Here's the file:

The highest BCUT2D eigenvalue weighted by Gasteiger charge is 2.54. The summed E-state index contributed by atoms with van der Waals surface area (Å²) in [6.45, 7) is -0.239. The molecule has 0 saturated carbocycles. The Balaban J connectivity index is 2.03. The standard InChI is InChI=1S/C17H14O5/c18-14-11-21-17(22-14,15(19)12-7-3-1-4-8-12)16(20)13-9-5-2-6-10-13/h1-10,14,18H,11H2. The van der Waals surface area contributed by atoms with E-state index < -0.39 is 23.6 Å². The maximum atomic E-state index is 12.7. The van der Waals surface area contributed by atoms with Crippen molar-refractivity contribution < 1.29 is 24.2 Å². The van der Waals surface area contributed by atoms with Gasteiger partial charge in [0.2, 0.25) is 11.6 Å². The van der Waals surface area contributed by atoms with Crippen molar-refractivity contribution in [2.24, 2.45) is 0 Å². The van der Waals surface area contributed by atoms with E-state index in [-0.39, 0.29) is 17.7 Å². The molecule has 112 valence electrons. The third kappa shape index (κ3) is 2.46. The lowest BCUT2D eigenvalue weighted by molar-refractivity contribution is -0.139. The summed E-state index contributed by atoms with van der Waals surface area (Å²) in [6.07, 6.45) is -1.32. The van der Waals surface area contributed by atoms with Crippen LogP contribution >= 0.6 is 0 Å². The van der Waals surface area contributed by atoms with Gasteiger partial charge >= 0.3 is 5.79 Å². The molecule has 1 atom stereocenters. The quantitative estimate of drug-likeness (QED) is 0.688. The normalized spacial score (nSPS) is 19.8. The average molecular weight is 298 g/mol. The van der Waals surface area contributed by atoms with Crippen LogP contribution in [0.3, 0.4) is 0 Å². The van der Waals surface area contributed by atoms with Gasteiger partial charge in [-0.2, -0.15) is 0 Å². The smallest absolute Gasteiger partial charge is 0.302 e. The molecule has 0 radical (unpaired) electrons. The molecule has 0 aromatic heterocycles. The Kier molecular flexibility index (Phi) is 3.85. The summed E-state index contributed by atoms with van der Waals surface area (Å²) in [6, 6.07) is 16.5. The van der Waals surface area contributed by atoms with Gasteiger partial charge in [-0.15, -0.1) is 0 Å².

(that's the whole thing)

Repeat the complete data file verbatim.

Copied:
The highest BCUT2D eigenvalue weighted by Gasteiger charge is 2.54. The summed E-state index contributed by atoms with van der Waals surface area (Å²) in [6.45, 7) is -0.239. The molecule has 0 saturated carbocycles. The Balaban J connectivity index is 2.03. The standard InChI is InChI=1S/C17H14O5/c18-14-11-21-17(22-14,15(19)12-7-3-1-4-8-12)16(20)13-9-5-2-6-10-13/h1-10,14,18H,11H2. The van der Waals surface area contributed by atoms with E-state index < -0.39 is 23.6 Å². The maximum atomic E-state index is 12.7. The van der Waals surface area contributed by atoms with Crippen molar-refractivity contribution < 1.29 is 24.2 Å². The van der Waals surface area contributed by atoms with Gasteiger partial charge in [0.2, 0.25) is 11.6 Å². The van der Waals surface area contributed by atoms with Crippen molar-refractivity contribution in [2.24, 2.45) is 0 Å². The van der Waals surface area contributed by atoms with E-state index in [-0.39, 0.29) is 17.7 Å². The molecule has 112 valence electrons. The third kappa shape index (κ3) is 2.46. The lowest BCUT2D eigenvalue weighted by molar-refractivity contribution is -0.139. The summed E-state index contributed by atoms with van der Waals surface area (Å²) in [6.07, 6.45) is -1.32. The van der Waals surface area contributed by atoms with Crippen LogP contribution >= 0.6 is 0 Å². The van der Waals surface area contributed by atoms with Gasteiger partial charge >= 0.3 is 5.79 Å². The molecule has 1 atom stereocenters. The quantitative estimate of drug-likeness (QED) is 0.688. The normalized spacial score (nSPS) is 19.8. The average molecular weight is 298 g/mol. The van der Waals surface area contributed by atoms with Crippen LogP contribution in [0.3, 0.4) is 0 Å². The van der Waals surface area contributed by atoms with Gasteiger partial charge in [-0.2, -0.15) is 0 Å². The smallest absolute Gasteiger partial charge is 0.302 e. The molecule has 0 radical (unpaired) electrons. The molecule has 0 aromatic heterocycles. The Kier molecular flexibility index (Phi) is 3.85. The summed E-state index contributed by atoms with van der Waals surface area (Å²) in [6, 6.07) is 16.5. The van der Waals surface area contributed by atoms with Gasteiger partial charge in [-0.15, -0.1) is 0 Å².